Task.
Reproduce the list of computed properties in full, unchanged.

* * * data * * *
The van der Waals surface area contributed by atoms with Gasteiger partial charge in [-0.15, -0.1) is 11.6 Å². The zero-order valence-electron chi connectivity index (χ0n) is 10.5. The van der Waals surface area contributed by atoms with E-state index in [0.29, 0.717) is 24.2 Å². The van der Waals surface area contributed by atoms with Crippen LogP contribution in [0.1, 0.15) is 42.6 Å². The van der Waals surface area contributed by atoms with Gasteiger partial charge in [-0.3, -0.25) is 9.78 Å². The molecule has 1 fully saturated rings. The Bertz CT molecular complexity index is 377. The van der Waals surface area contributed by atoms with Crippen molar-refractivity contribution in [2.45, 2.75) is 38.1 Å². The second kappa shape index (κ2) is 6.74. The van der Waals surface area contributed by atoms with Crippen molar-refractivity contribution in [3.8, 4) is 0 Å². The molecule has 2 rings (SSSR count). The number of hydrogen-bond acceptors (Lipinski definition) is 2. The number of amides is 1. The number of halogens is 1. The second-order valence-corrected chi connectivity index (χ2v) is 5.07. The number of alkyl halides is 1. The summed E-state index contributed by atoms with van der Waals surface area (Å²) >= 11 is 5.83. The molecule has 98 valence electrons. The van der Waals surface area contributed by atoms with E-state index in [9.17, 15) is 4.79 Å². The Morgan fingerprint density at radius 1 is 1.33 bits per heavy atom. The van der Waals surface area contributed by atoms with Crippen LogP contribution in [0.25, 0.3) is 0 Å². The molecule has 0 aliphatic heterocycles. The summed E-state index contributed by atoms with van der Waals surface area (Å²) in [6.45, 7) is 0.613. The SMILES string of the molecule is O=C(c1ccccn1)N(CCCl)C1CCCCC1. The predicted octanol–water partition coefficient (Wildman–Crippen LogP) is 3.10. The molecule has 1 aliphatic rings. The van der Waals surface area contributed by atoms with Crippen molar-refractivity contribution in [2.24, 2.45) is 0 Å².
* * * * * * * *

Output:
The van der Waals surface area contributed by atoms with Gasteiger partial charge in [-0.15, -0.1) is 11.6 Å². The zero-order valence-electron chi connectivity index (χ0n) is 10.5. The van der Waals surface area contributed by atoms with E-state index in [0.29, 0.717) is 24.2 Å². The van der Waals surface area contributed by atoms with Crippen LogP contribution in [0.1, 0.15) is 42.6 Å². The van der Waals surface area contributed by atoms with Gasteiger partial charge in [-0.3, -0.25) is 9.78 Å². The molecule has 1 fully saturated rings. The Bertz CT molecular complexity index is 377. The van der Waals surface area contributed by atoms with Crippen molar-refractivity contribution in [2.45, 2.75) is 38.1 Å². The second kappa shape index (κ2) is 6.74. The van der Waals surface area contributed by atoms with Crippen molar-refractivity contribution in [3.8, 4) is 0 Å². The molecule has 2 rings (SSSR count). The number of hydrogen-bond acceptors (Lipinski definition) is 2. The number of amides is 1. The number of halogens is 1. The second-order valence-corrected chi connectivity index (χ2v) is 5.07. The number of alkyl halides is 1. The summed E-state index contributed by atoms with van der Waals surface area (Å²) >= 11 is 5.83. The molecule has 98 valence electrons. The van der Waals surface area contributed by atoms with E-state index in [9.17, 15) is 4.79 Å². The Morgan fingerprint density at radius 1 is 1.33 bits per heavy atom. The van der Waals surface area contributed by atoms with Crippen LogP contribution in [0.25, 0.3) is 0 Å². The molecule has 0 aliphatic heterocycles. The summed E-state index contributed by atoms with van der Waals surface area (Å²) in [6.45, 7) is 0.613. The SMILES string of the molecule is O=C(c1ccccn1)N(CCCl)C1CCCCC1. The predicted octanol–water partition coefficient (Wildman–Crippen LogP) is 3.10. The molecule has 1 aliphatic rings. The van der Waals surface area contributed by atoms with Crippen molar-refractivity contribution in [2.24, 2.45) is 0 Å².